The Edge Of Seventeen Character You Should Really Pay Attention To

Photo: STX Entertainment
Hailee Steinfeld's latest film venture, The Edge Of Seventeen, has been touted as the next Breakfast Club. The coming-of-age story certainly feels nostalgic: If you ignored the movie's smartphones, emoji usage, and social media fails, the film could be plopped into any decade and feel relevant. However, there is one thing in Edge Of Seventeen that feels thoroughly modern: the love interest is portrayed by an actor of Asian descent.

In the Edge Of Seventeen, Nadine (Steinfeld) feels totally lost when her BFF Krista (Haley Lu Richardson) begins dating Nadine's golden-boy brother Darian (Blake Jenner). Nadine's cup isn't spilling over in the friends department, so she barely notices when the sweet, equally-as-awkward Erwin (Hayden Szeto) attempts to woo her. As the two spend time together, it becomes obvious that the sweet, smart, and totally-compatible Erwin is the guy Nadine should want to be with — rather than, say, Nick, the Petland stock boy with a gross agenda. Erwin, played by a Chinese-Canadian actor, ultimately becomes the film's primary love interest — a rare and important distinction that few Asian actors see in mainstream American film.

Actors of Asian descent are grossly underrepresented in Hollywood. A study by the University of Southern California found that out of the 3,932 speaking characters evaluated from 600 popular films made between 2007 and 2013, only 4.4% were Asian. That's why it's particularly frustrating when films like Doctor Strange and the upcoming Ghost In The Shell choose to cast white actors to represent historically Asian characters.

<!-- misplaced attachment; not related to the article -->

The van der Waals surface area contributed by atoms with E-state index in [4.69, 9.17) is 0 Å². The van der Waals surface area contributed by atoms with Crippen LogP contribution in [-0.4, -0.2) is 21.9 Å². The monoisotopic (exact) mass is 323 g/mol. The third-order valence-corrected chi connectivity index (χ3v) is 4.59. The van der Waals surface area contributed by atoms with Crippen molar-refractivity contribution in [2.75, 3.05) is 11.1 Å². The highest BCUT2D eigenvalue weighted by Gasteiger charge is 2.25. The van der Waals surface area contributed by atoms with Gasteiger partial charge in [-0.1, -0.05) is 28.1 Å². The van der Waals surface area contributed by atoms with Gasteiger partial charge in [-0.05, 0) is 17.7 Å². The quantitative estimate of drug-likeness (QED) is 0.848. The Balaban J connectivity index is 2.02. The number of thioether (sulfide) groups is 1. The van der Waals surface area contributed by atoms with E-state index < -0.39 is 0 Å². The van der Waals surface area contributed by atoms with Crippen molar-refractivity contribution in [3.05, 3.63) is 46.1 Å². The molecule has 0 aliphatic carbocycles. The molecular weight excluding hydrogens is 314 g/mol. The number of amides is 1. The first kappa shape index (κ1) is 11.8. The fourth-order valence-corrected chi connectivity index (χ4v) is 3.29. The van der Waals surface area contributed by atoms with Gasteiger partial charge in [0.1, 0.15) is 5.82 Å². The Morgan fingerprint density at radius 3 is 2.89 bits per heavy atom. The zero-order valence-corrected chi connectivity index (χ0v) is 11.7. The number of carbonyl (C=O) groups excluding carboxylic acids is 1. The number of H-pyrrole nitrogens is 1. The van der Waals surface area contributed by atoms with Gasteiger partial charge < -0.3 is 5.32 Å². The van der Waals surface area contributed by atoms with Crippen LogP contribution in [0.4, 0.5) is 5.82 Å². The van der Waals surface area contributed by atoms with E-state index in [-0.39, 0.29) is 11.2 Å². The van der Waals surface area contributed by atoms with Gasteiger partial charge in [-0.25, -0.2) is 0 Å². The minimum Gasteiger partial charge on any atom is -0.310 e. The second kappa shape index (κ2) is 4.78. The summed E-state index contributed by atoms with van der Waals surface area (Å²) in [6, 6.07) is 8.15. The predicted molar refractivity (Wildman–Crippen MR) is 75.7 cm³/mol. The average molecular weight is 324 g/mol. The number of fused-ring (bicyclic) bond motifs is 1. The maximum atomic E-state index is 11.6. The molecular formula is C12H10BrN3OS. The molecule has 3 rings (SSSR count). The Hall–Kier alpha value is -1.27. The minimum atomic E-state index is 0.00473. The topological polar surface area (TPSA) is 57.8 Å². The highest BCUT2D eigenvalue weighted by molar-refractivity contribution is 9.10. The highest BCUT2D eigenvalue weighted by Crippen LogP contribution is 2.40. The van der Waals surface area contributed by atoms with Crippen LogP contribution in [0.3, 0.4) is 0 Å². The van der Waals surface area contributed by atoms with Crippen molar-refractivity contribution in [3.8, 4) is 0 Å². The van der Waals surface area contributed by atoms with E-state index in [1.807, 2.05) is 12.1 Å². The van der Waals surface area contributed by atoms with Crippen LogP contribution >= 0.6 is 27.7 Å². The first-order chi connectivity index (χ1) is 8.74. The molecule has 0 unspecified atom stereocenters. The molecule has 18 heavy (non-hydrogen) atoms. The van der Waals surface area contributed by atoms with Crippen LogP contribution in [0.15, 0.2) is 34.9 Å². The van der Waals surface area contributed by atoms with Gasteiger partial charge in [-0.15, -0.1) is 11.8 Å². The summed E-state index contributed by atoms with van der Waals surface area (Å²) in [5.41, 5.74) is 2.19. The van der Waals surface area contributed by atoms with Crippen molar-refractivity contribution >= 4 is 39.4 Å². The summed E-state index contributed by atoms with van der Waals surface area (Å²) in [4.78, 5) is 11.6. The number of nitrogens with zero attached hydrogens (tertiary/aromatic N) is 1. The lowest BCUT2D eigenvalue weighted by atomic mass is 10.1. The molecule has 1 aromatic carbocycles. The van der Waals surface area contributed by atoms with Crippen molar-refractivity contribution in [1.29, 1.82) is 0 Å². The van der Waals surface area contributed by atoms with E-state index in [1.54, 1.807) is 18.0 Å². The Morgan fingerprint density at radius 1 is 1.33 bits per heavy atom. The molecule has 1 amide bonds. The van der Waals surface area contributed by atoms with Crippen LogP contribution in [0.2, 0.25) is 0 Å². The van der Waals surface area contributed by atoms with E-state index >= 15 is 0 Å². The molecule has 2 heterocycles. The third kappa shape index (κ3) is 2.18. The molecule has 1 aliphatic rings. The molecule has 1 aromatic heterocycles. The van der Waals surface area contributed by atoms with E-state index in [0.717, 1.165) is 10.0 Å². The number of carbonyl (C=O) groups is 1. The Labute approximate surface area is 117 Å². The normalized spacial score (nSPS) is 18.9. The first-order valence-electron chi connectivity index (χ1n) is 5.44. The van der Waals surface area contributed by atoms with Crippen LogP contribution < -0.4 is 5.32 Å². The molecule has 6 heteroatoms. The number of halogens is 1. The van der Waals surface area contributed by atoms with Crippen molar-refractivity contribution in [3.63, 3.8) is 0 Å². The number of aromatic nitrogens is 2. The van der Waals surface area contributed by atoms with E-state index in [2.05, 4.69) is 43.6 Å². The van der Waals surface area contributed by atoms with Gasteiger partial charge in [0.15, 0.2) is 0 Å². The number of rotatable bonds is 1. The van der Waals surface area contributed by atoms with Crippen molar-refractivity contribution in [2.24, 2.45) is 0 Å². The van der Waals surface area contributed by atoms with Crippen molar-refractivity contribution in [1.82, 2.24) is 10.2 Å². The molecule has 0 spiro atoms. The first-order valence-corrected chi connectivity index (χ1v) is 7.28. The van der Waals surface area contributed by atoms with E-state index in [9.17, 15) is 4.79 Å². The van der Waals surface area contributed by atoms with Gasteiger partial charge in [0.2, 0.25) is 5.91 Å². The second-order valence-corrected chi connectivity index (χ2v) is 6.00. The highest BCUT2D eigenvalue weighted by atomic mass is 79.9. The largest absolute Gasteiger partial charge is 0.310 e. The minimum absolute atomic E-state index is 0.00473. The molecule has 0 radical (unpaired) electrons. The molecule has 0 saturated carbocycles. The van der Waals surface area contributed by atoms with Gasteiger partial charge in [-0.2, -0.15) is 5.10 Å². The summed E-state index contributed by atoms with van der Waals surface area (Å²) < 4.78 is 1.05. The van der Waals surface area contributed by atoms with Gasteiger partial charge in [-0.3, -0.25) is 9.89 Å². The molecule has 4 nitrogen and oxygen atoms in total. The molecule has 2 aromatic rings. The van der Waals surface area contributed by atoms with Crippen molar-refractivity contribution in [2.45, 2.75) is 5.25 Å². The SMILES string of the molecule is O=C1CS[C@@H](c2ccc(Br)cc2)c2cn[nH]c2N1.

Sadly, even representation has problematic limits: In American cinema, Asian actors are often cast as sidekicks, "wise" older men, and/or comic relief. Consider Edge Of Seventeen's fellow coming-of-age story Sixteen Candles and the (blatantly racist) character Long Duk Dong, portrayed by Gedde Watanabe. The Chinese foreign exchange student is on camera simply to be the butt of the joke. It's especially rare for films with a mostly-white cast to paint an Asian male as a potential love interest.

Where films lack, though, TV is picking up the slack — sort of. How To Get Away With Murder features the ever-crushable Oliver, portrayed by Conrad Ricamora, whose romantic, ever-complicated relationship with Connor (Jack Falahee) is half the reason to watch the show. On Crazy Ex-Girlfriend, Rebecca is over the moon for Josh Chan (Vincent Rodriguez III), who is Filipino. And, though the part is far more stereotypical, Unbreakable Kimmy Schmidt's Korean boyfriend Dong (Ki Hong Lee) does beat out the wealthy white suitor for the main character's heart.
Still, Asian love interests on film are few and far between — which is why it's so refreshing to see Szeto as the guy we root for. Perhaps, one day, Szeto's part won't feel so remarkable — which will be how we know we're making real progress.
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